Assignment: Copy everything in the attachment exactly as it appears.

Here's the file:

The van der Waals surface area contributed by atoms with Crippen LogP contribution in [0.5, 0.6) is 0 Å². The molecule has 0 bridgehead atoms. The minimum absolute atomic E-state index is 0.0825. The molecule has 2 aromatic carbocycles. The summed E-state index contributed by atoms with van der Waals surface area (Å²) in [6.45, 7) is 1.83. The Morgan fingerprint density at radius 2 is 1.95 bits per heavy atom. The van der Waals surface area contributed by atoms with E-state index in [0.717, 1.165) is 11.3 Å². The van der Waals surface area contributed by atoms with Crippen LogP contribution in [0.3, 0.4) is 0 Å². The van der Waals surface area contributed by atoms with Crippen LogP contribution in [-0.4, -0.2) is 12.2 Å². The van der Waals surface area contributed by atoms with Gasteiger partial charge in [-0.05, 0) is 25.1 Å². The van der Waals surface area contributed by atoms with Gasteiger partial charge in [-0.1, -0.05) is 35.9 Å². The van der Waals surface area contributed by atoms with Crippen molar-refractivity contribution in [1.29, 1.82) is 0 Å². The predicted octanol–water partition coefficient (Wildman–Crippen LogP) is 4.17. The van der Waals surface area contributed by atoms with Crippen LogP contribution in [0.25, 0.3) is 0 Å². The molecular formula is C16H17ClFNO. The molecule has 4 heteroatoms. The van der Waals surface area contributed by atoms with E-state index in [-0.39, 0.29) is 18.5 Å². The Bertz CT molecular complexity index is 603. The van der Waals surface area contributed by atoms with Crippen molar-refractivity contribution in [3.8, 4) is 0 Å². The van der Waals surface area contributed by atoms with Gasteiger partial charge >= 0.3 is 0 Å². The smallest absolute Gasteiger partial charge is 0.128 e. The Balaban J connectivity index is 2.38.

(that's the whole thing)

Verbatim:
The van der Waals surface area contributed by atoms with Crippen LogP contribution in [0.5, 0.6) is 0 Å². The molecule has 0 bridgehead atoms. The minimum absolute atomic E-state index is 0.0825. The molecule has 2 aromatic carbocycles. The summed E-state index contributed by atoms with van der Waals surface area (Å²) in [6.45, 7) is 1.83. The Morgan fingerprint density at radius 2 is 1.95 bits per heavy atom. The van der Waals surface area contributed by atoms with E-state index in [0.717, 1.165) is 11.3 Å². The van der Waals surface area contributed by atoms with Crippen LogP contribution in [0.3, 0.4) is 0 Å². The van der Waals surface area contributed by atoms with Crippen LogP contribution in [-0.4, -0.2) is 12.2 Å². The van der Waals surface area contributed by atoms with Gasteiger partial charge in [-0.05, 0) is 25.1 Å². The van der Waals surface area contributed by atoms with Gasteiger partial charge in [-0.1, -0.05) is 35.9 Å². The van der Waals surface area contributed by atoms with Crippen molar-refractivity contribution in [1.29, 1.82) is 0 Å². The predicted octanol–water partition coefficient (Wildman–Crippen LogP) is 4.17. The van der Waals surface area contributed by atoms with Crippen LogP contribution in [0.25, 0.3) is 0 Å². The molecular formula is C16H17ClFNO. The molecule has 4 heteroatoms. The van der Waals surface area contributed by atoms with E-state index in [-0.39, 0.29) is 18.5 Å². The Bertz CT molecular complexity index is 603. The van der Waals surface area contributed by atoms with Crippen molar-refractivity contribution in [3.8, 4) is 0 Å². The van der Waals surface area contributed by atoms with Gasteiger partial charge >= 0.3 is 0 Å². The smallest absolute Gasteiger partial charge is 0.128 e. The Balaban J connectivity index is 2.38.